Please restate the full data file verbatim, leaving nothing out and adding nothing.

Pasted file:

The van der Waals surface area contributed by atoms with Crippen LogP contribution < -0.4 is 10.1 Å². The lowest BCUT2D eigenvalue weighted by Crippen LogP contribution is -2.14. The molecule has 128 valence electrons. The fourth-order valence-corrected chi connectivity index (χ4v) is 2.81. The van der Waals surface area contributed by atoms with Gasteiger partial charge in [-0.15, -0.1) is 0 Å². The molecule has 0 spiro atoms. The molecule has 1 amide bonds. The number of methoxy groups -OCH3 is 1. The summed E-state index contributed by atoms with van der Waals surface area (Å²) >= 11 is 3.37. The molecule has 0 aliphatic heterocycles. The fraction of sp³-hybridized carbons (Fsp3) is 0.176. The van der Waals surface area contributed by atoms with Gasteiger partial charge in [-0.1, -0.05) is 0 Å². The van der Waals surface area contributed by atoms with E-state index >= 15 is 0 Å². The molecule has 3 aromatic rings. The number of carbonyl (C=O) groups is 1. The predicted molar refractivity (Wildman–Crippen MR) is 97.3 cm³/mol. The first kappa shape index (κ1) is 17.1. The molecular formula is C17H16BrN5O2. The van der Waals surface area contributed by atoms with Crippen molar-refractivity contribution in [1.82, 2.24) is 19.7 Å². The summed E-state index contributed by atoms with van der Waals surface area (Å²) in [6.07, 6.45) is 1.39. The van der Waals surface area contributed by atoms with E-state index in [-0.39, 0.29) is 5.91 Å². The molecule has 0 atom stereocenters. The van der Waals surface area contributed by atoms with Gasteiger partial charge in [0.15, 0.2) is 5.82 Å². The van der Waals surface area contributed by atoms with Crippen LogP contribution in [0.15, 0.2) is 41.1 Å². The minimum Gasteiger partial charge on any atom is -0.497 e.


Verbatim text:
The van der Waals surface area contributed by atoms with Crippen LogP contribution < -0.4 is 10.1 Å². The lowest BCUT2D eigenvalue weighted by Crippen LogP contribution is -2.14. The molecule has 128 valence electrons. The fourth-order valence-corrected chi connectivity index (χ4v) is 2.81. The van der Waals surface area contributed by atoms with Gasteiger partial charge in [-0.15, -0.1) is 0 Å². The molecule has 0 spiro atoms. The molecule has 1 amide bonds. The number of methoxy groups -OCH3 is 1. The summed E-state index contributed by atoms with van der Waals surface area (Å²) >= 11 is 3.37. The molecule has 0 aliphatic heterocycles. The fraction of sp³-hybridized carbons (Fsp3) is 0.176. The van der Waals surface area contributed by atoms with Gasteiger partial charge in [-0.1, -0.05) is 0 Å². The van der Waals surface area contributed by atoms with E-state index >= 15 is 0 Å². The molecule has 3 aromatic rings. The number of carbonyl (C=O) groups is 1. The predicted molar refractivity (Wildman–Crippen MR) is 97.3 cm³/mol. The first kappa shape index (κ1) is 17.1. The molecular formula is C17H16BrN5O2. The van der Waals surface area contributed by atoms with Crippen molar-refractivity contribution in [1.82, 2.24) is 19.7 Å². The summed E-state index contributed by atoms with van der Waals surface area (Å²) in [6.07, 6.45) is 1.39. The van der Waals surface area contributed by atoms with E-state index in [-0.39, 0.29) is 5.91 Å². The molecule has 0 atom stereocenters. The van der Waals surface area contributed by atoms with Gasteiger partial charge in [0.15, 0.2) is 5.82 Å². The van der Waals surface area contributed by atoms with Crippen LogP contribution in [0.15, 0.2) is 41.1 Å². The minimum Gasteiger partial charge on any atom is -0.497 e.